Spanglish | EW.com

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Spanglish Téa Leoni's roundly criticized performance as an egomaniacal SoCal woman on the verge of self-combustion slashes through SpanglishSpanglishComedy, RomancePT128MPG-13 Téa Leoni's roundly criticized performance as an egomaniacal SoCal woman on the verge of self-combustion slashes through Spanglish2005-04-04Cloris LeachmanPaz VegaCloris Leachman, Paz VegaSony Pictures Entertainment
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Spanglish

Genre: Comedy, Romance; Starring: Tea Leoni, Adam Sandler, Cloris Leachman, Paz Vega; Director: James L. Brooks; Author: James L. Brooks; Release Date Wide: 12/17/2004; Runtime (in minutes): 128; MPAA Rating: PG-13; Distributor: Sony Pictures Entertainment

Téa Leoni’s roundly criticized performance as an egomaniacal SoCal woman on the verge of self-combustion slashes through Spanglish, the maudlin culture clash from James L. Brooks. Cruel to her children, unfaithful to her chef husband (Adam Sandler), and patronizing to her sexy Mexican maid (Paz Vega, in a largely Spanish-speaking role), Leoni’s idiosyncratic villain is a moneyed do-gooder whose philanthropy exists only to quench her narcissism — but Brooks, with his flat direction and half-conceived script, succumbs to her confused liberalism. The film’s conclusion, meant to symbolize the triumph of foreigners over assimilation, is instead an accidental endorsement of segregation.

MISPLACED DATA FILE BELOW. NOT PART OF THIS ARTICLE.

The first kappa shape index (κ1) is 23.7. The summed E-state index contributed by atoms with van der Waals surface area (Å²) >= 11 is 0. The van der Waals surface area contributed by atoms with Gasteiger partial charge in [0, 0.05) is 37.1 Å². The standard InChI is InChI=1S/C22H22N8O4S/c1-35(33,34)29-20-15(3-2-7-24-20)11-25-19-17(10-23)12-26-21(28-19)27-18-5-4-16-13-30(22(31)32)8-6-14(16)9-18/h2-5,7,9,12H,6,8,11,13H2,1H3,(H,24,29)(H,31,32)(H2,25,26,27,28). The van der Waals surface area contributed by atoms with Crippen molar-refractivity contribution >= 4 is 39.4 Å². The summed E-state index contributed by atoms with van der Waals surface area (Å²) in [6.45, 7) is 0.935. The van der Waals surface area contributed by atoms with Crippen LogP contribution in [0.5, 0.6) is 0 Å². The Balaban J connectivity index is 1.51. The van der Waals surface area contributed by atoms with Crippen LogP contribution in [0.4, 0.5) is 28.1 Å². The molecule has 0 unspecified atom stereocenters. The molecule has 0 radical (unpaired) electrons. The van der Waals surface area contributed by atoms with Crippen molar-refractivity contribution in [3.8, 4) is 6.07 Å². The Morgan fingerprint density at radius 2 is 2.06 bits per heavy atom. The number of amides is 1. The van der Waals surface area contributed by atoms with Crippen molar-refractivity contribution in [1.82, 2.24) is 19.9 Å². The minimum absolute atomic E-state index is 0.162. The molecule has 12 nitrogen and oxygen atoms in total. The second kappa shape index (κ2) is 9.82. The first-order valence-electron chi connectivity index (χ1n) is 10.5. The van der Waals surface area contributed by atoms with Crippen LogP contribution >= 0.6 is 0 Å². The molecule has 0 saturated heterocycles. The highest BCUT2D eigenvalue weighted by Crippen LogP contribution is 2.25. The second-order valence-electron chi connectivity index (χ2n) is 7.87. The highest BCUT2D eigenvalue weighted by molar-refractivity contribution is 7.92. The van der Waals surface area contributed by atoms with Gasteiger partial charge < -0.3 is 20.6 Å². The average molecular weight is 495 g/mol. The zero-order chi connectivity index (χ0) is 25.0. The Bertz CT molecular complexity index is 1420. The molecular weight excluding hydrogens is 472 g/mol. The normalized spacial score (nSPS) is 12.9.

EXTRAS A dozen scrapped scenes help add dimension to Leoni’s bonkers portrayal (her ”closure thing”with Vega should have made the final cut), and a featurette on the miraculous BLT Sandler prepares in the film (recipe included) is a valued gesture. Brooks, joined by two slavish film editors on his commentary, is hungry for adulation — over one comic line he pleads, ”We’ve all had that feeling, right? No? No? Haven’t we?”Audio tracks and subtitles are optional in English and French, but, alas, not en español.

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